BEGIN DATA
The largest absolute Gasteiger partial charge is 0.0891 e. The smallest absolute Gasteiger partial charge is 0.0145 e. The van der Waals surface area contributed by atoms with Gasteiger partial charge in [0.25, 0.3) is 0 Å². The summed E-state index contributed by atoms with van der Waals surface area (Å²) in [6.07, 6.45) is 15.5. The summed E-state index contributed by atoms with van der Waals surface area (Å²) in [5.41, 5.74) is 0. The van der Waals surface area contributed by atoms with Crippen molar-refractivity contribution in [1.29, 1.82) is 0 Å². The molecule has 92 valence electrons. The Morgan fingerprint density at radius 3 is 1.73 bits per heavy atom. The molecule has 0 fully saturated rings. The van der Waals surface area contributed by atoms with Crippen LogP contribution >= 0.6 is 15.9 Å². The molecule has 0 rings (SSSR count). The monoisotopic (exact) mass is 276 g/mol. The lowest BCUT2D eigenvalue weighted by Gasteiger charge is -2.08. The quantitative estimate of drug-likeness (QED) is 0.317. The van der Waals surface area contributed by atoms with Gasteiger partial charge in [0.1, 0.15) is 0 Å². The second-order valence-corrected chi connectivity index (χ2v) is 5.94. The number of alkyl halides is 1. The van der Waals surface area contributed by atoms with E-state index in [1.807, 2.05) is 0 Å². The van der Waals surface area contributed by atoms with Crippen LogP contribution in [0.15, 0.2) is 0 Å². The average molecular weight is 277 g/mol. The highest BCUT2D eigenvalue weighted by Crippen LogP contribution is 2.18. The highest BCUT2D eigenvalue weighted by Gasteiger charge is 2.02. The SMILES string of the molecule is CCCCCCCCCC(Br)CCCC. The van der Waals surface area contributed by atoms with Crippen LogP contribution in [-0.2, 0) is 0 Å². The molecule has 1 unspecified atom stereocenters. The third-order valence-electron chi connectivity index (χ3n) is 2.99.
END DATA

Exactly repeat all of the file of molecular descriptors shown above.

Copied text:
The largest absolute Gasteiger partial charge is 0.0891 e. The smallest absolute Gasteiger partial charge is 0.0145 e. The van der Waals surface area contributed by atoms with Gasteiger partial charge in [0.25, 0.3) is 0 Å². The summed E-state index contributed by atoms with van der Waals surface area (Å²) in [6.07, 6.45) is 15.5. The summed E-state index contributed by atoms with van der Waals surface area (Å²) in [5.41, 5.74) is 0. The van der Waals surface area contributed by atoms with Crippen molar-refractivity contribution in [1.29, 1.82) is 0 Å². The molecule has 92 valence electrons. The Morgan fingerprint density at radius 3 is 1.73 bits per heavy atom. The molecule has 0 fully saturated rings. The van der Waals surface area contributed by atoms with Crippen LogP contribution >= 0.6 is 15.9 Å². The molecule has 0 rings (SSSR count). The monoisotopic (exact) mass is 276 g/mol. The lowest BCUT2D eigenvalue weighted by Gasteiger charge is -2.08. The quantitative estimate of drug-likeness (QED) is 0.317. The van der Waals surface area contributed by atoms with Gasteiger partial charge in [0.1, 0.15) is 0 Å². The second-order valence-corrected chi connectivity index (χ2v) is 5.94. The number of alkyl halides is 1. The van der Waals surface area contributed by atoms with E-state index in [1.807, 2.05) is 0 Å². The van der Waals surface area contributed by atoms with Crippen LogP contribution in [0.15, 0.2) is 0 Å². The average molecular weight is 277 g/mol. The highest BCUT2D eigenvalue weighted by Crippen LogP contribution is 2.18. The highest BCUT2D eigenvalue weighted by Gasteiger charge is 2.02. The SMILES string of the molecule is CCCCCCCCCC(Br)CCCC. The van der Waals surface area contributed by atoms with Crippen LogP contribution in [-0.2, 0) is 0 Å². The molecule has 1 unspecified atom stereocenters. The third-order valence-electron chi connectivity index (χ3n) is 2.99.